“The more supply there is in terms of housing, the more rents will come down and be more affordable.”

Bee Network bus livery Credit: Andrew Milligan/PA Wire

Public transport

Meanwhile, Mr Burnham and Mr Austin both said public transport would be their main focus for benefiting young people.

Mr Austin said: “One of my key priorities will be to focus on public transport and on extending out the Metrolink to boroughs that are currently disconnected, alongside local bus service routes.

“It’s not just about connecting regions across Greater Manchester to the city centre: there are wonderful regions all across Greater Manchester that are currently disconnected from that network, and for me, it’s about adjusting that lens of transport so that we can reconnect all those suburbs to Manchester so that young people, who rely on it more than anyone, can benefit more than most.”

Andy Burnham leans over the hustings desk to speak to a crowd of sixth-form students in suits, who are clearly engaged with the conversation.
Andy Burnham speaks to guests at mayoral hustings Credit: Leslie Kerwin

Mr Burnham said public transport would be a priority for investment, and committed to provide a £80 monthly bus pass, which would be half-price to 18 to 21-year-olds.

“I’m conscious that lots of people come to study here – they’re based in Greater Manchester, but they’re travelling to university every day,” he said.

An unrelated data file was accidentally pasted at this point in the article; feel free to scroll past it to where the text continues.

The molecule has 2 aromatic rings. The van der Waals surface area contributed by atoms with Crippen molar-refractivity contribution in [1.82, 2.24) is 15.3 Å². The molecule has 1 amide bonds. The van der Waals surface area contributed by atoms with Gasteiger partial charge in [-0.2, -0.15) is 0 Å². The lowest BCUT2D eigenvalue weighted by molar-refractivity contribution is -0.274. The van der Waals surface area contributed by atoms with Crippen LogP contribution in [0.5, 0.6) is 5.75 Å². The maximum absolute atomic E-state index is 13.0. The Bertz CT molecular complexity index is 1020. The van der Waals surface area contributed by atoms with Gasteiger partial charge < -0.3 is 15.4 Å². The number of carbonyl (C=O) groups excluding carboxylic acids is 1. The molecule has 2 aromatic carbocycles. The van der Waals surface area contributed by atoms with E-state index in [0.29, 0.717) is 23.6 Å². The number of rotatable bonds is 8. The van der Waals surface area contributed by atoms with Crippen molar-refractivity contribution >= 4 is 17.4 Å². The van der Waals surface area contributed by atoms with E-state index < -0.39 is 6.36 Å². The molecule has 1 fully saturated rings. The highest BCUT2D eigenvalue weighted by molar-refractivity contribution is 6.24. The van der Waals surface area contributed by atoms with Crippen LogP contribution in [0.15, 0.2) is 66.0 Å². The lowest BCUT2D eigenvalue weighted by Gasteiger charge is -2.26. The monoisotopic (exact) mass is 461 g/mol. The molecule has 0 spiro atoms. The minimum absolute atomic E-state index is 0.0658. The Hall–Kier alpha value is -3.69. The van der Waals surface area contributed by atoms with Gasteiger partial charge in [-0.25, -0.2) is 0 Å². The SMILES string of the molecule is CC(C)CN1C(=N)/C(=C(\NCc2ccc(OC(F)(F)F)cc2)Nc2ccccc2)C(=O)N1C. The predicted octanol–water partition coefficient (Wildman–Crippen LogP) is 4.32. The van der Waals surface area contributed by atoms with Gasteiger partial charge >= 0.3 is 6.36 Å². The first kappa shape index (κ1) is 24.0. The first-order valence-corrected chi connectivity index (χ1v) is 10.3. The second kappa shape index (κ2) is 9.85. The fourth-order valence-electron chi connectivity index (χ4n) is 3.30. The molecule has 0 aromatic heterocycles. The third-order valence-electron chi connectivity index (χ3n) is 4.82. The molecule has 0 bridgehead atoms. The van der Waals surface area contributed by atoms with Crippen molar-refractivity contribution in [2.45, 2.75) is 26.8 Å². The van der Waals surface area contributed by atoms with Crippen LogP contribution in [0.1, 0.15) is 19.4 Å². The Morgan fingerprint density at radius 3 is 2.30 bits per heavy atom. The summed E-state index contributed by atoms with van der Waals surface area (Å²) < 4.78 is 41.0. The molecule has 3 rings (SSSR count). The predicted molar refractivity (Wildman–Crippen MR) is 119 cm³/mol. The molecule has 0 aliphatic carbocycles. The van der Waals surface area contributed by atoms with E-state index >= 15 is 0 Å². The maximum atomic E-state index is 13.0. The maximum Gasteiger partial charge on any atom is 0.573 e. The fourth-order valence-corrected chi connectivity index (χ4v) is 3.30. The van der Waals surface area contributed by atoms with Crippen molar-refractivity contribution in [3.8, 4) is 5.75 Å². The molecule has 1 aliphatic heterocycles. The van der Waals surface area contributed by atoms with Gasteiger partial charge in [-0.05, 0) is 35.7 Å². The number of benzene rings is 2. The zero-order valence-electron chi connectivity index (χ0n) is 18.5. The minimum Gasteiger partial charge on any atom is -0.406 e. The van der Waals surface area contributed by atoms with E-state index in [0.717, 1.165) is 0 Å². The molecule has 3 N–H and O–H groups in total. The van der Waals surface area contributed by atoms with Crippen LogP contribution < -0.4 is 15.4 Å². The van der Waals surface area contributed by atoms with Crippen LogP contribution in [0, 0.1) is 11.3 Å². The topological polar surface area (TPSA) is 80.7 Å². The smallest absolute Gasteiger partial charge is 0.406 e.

“If you’re helping young people with transport, you’re helping them get on in life, and the economic benefits of those policies multiply by helping people connect to opportunity and educational training.”

Bar chart of the predicted General Election votes per party. Figures obtained from Electoral Calculus. It reads:
Labour: 43.3%
Conservatives: 23.6%
Reform UK: 12.1%
Liberal Democrats: 10.2%
Green Party: 5.5%
All other parties: 5.3%
Predicted General Election votes per party, 29 March 2024 Credit: Electoral Calculus/Leslie Kerwin


The elections for Greater Manchester mayor take place on 2 May, alongside local elections.

Voter ID will be required, which can be applied for by 24 April.

Local polling stations can be found here.